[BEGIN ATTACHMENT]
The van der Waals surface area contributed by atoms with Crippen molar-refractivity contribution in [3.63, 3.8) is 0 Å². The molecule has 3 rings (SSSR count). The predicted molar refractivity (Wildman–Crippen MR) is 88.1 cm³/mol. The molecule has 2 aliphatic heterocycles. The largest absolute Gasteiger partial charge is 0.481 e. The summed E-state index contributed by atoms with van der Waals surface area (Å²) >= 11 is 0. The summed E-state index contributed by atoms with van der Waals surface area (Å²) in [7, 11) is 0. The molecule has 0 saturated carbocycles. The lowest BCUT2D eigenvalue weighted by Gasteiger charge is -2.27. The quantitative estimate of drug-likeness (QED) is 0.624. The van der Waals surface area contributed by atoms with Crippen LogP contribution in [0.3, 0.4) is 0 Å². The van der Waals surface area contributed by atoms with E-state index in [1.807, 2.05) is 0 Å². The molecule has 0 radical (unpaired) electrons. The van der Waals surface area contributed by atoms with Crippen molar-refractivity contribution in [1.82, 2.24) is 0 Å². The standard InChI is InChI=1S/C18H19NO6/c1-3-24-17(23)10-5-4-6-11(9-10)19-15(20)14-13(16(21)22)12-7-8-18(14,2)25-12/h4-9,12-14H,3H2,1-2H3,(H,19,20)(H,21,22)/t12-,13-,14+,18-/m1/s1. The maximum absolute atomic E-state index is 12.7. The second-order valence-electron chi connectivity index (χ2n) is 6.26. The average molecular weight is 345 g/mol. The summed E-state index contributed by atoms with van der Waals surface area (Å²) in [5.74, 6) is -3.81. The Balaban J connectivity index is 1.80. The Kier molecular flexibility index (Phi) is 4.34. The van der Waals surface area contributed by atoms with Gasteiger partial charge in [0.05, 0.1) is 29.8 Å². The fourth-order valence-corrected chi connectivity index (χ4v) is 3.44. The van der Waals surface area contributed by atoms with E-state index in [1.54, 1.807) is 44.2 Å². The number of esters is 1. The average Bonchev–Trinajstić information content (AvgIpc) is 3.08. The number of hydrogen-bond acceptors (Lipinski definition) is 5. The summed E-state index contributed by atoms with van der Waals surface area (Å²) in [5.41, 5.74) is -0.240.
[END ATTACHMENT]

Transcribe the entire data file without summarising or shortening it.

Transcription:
The van der Waals surface area contributed by atoms with Crippen molar-refractivity contribution in [3.63, 3.8) is 0 Å². The molecule has 3 rings (SSSR count). The predicted molar refractivity (Wildman–Crippen MR) is 88.1 cm³/mol. The molecule has 2 aliphatic heterocycles. The largest absolute Gasteiger partial charge is 0.481 e. The summed E-state index contributed by atoms with van der Waals surface area (Å²) >= 11 is 0. The summed E-state index contributed by atoms with van der Waals surface area (Å²) in [7, 11) is 0. The molecule has 0 saturated carbocycles. The lowest BCUT2D eigenvalue weighted by Gasteiger charge is -2.27. The quantitative estimate of drug-likeness (QED) is 0.624. The van der Waals surface area contributed by atoms with Crippen LogP contribution in [0.3, 0.4) is 0 Å². The van der Waals surface area contributed by atoms with E-state index in [1.807, 2.05) is 0 Å². The molecule has 0 radical (unpaired) electrons. The van der Waals surface area contributed by atoms with Crippen molar-refractivity contribution in [1.82, 2.24) is 0 Å². The standard InChI is InChI=1S/C18H19NO6/c1-3-24-17(23)10-5-4-6-11(9-10)19-15(20)14-13(16(21)22)12-7-8-18(14,2)25-12/h4-9,12-14H,3H2,1-2H3,(H,19,20)(H,21,22)/t12-,13-,14+,18-/m1/s1. The maximum absolute atomic E-state index is 12.7. The second-order valence-electron chi connectivity index (χ2n) is 6.26. The average molecular weight is 345 g/mol. The summed E-state index contributed by atoms with van der Waals surface area (Å²) in [5.74, 6) is -3.81. The Balaban J connectivity index is 1.80. The Kier molecular flexibility index (Phi) is 4.34. The van der Waals surface area contributed by atoms with Gasteiger partial charge in [0.05, 0.1) is 29.8 Å². The fourth-order valence-corrected chi connectivity index (χ4v) is 3.44. The van der Waals surface area contributed by atoms with E-state index in [1.54, 1.807) is 44.2 Å². The number of esters is 1. The average Bonchev–Trinajstić information content (AvgIpc) is 3.08. The number of hydrogen-bond acceptors (Lipinski definition) is 5. The summed E-state index contributed by atoms with van der Waals surface area (Å²) in [5.41, 5.74) is -0.240.